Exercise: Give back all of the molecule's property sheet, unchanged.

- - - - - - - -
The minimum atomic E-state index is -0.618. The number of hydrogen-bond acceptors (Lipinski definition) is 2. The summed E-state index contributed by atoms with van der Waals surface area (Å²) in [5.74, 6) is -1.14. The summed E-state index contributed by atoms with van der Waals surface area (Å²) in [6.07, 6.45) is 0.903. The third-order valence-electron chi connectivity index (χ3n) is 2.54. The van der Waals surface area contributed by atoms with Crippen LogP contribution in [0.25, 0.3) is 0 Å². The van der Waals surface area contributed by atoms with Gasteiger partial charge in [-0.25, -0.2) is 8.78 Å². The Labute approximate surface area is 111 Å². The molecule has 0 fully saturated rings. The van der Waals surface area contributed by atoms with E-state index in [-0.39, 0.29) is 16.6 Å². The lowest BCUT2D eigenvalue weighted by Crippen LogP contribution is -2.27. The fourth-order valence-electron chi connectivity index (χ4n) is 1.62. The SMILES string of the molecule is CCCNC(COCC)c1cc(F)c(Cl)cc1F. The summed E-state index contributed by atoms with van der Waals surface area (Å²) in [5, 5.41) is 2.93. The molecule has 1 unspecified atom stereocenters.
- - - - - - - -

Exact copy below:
The minimum atomic E-state index is -0.618. The number of hydrogen-bond acceptors (Lipinski definition) is 2. The summed E-state index contributed by atoms with van der Waals surface area (Å²) in [5.74, 6) is -1.14. The summed E-state index contributed by atoms with van der Waals surface area (Å²) in [6.07, 6.45) is 0.903. The third-order valence-electron chi connectivity index (χ3n) is 2.54. The van der Waals surface area contributed by atoms with Crippen LogP contribution in [0.25, 0.3) is 0 Å². The van der Waals surface area contributed by atoms with Gasteiger partial charge in [-0.25, -0.2) is 8.78 Å². The Labute approximate surface area is 111 Å². The molecule has 0 fully saturated rings. The van der Waals surface area contributed by atoms with E-state index in [-0.39, 0.29) is 16.6 Å². The lowest BCUT2D eigenvalue weighted by Crippen LogP contribution is -2.27. The fourth-order valence-electron chi connectivity index (χ4n) is 1.62. The SMILES string of the molecule is CCCNC(COCC)c1cc(F)c(Cl)cc1F. The summed E-state index contributed by atoms with van der Waals surface area (Å²) in [5, 5.41) is 2.93. The molecule has 1 unspecified atom stereocenters.